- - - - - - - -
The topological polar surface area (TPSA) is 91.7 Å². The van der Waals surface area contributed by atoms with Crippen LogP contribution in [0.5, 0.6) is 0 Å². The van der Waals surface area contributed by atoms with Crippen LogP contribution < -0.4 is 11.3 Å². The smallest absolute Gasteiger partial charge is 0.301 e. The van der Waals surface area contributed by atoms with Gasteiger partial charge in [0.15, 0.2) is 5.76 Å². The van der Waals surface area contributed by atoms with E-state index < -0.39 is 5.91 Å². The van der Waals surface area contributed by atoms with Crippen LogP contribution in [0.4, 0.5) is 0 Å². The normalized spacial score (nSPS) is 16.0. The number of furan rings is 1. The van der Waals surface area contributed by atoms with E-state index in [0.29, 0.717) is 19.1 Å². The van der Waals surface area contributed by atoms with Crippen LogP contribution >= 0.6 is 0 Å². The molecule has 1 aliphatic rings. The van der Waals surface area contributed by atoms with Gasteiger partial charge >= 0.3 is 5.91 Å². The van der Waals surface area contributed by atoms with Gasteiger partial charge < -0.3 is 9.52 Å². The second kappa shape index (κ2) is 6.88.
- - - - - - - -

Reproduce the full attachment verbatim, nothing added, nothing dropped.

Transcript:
The topological polar surface area (TPSA) is 91.7 Å². The van der Waals surface area contributed by atoms with Crippen LogP contribution in [0.5, 0.6) is 0 Å². The van der Waals surface area contributed by atoms with Crippen LogP contribution < -0.4 is 11.3 Å². The smallest absolute Gasteiger partial charge is 0.301 e. The van der Waals surface area contributed by atoms with Gasteiger partial charge in [0.15, 0.2) is 5.76 Å². The van der Waals surface area contributed by atoms with E-state index < -0.39 is 5.91 Å². The van der Waals surface area contributed by atoms with Crippen LogP contribution in [0.4, 0.5) is 0 Å². The normalized spacial score (nSPS) is 16.0. The number of furan rings is 1. The van der Waals surface area contributed by atoms with E-state index in [0.29, 0.717) is 19.1 Å². The van der Waals surface area contributed by atoms with Crippen LogP contribution >= 0.6 is 0 Å². The molecule has 1 aliphatic rings. The van der Waals surface area contributed by atoms with Gasteiger partial charge >= 0.3 is 5.91 Å². The van der Waals surface area contributed by atoms with Gasteiger partial charge < -0.3 is 9.52 Å². The second kappa shape index (κ2) is 6.88.